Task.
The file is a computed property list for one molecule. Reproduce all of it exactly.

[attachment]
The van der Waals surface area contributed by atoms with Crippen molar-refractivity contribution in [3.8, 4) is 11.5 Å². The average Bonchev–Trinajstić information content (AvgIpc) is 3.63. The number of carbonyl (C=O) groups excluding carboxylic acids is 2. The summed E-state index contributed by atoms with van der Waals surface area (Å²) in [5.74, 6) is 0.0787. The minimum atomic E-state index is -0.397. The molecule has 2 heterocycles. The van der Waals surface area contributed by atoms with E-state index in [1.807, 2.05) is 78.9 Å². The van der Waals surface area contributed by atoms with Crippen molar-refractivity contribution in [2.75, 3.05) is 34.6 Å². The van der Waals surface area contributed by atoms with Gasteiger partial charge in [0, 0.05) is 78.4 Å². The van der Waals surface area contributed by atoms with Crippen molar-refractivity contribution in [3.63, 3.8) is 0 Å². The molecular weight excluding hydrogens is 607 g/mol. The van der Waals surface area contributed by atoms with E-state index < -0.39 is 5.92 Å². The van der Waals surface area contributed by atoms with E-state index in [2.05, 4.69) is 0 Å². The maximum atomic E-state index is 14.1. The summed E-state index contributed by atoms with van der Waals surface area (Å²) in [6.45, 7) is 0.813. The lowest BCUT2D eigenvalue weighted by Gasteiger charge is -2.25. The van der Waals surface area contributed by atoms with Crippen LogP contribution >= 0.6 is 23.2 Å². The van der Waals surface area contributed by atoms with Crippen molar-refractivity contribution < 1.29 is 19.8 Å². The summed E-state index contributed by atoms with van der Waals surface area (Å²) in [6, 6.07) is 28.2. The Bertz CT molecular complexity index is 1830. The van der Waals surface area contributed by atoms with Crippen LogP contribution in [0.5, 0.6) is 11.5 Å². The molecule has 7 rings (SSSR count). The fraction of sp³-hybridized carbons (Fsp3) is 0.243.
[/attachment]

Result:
The van der Waals surface area contributed by atoms with Crippen molar-refractivity contribution in [3.8, 4) is 11.5 Å². The average Bonchev–Trinajstić information content (AvgIpc) is 3.63. The number of carbonyl (C=O) groups excluding carboxylic acids is 2. The summed E-state index contributed by atoms with van der Waals surface area (Å²) in [5.74, 6) is 0.0787. The minimum atomic E-state index is -0.397. The molecule has 2 heterocycles. The van der Waals surface area contributed by atoms with E-state index in [1.807, 2.05) is 78.9 Å². The van der Waals surface area contributed by atoms with Crippen molar-refractivity contribution in [2.75, 3.05) is 34.6 Å². The van der Waals surface area contributed by atoms with Gasteiger partial charge in [0, 0.05) is 78.4 Å². The van der Waals surface area contributed by atoms with Crippen molar-refractivity contribution in [3.63, 3.8) is 0 Å². The molecular weight excluding hydrogens is 607 g/mol. The van der Waals surface area contributed by atoms with E-state index < -0.39 is 5.92 Å². The van der Waals surface area contributed by atoms with E-state index in [2.05, 4.69) is 0 Å². The maximum atomic E-state index is 14.1. The summed E-state index contributed by atoms with van der Waals surface area (Å²) in [6.45, 7) is 0.813. The lowest BCUT2D eigenvalue weighted by Gasteiger charge is -2.25. The van der Waals surface area contributed by atoms with Crippen LogP contribution >= 0.6 is 23.2 Å². The van der Waals surface area contributed by atoms with Crippen molar-refractivity contribution < 1.29 is 19.8 Å². The summed E-state index contributed by atoms with van der Waals surface area (Å²) in [6, 6.07) is 28.2. The Bertz CT molecular complexity index is 1830. The van der Waals surface area contributed by atoms with Crippen LogP contribution in [0.5, 0.6) is 11.5 Å². The molecule has 7 rings (SSSR count). The fraction of sp³-hybridized carbons (Fsp3) is 0.243.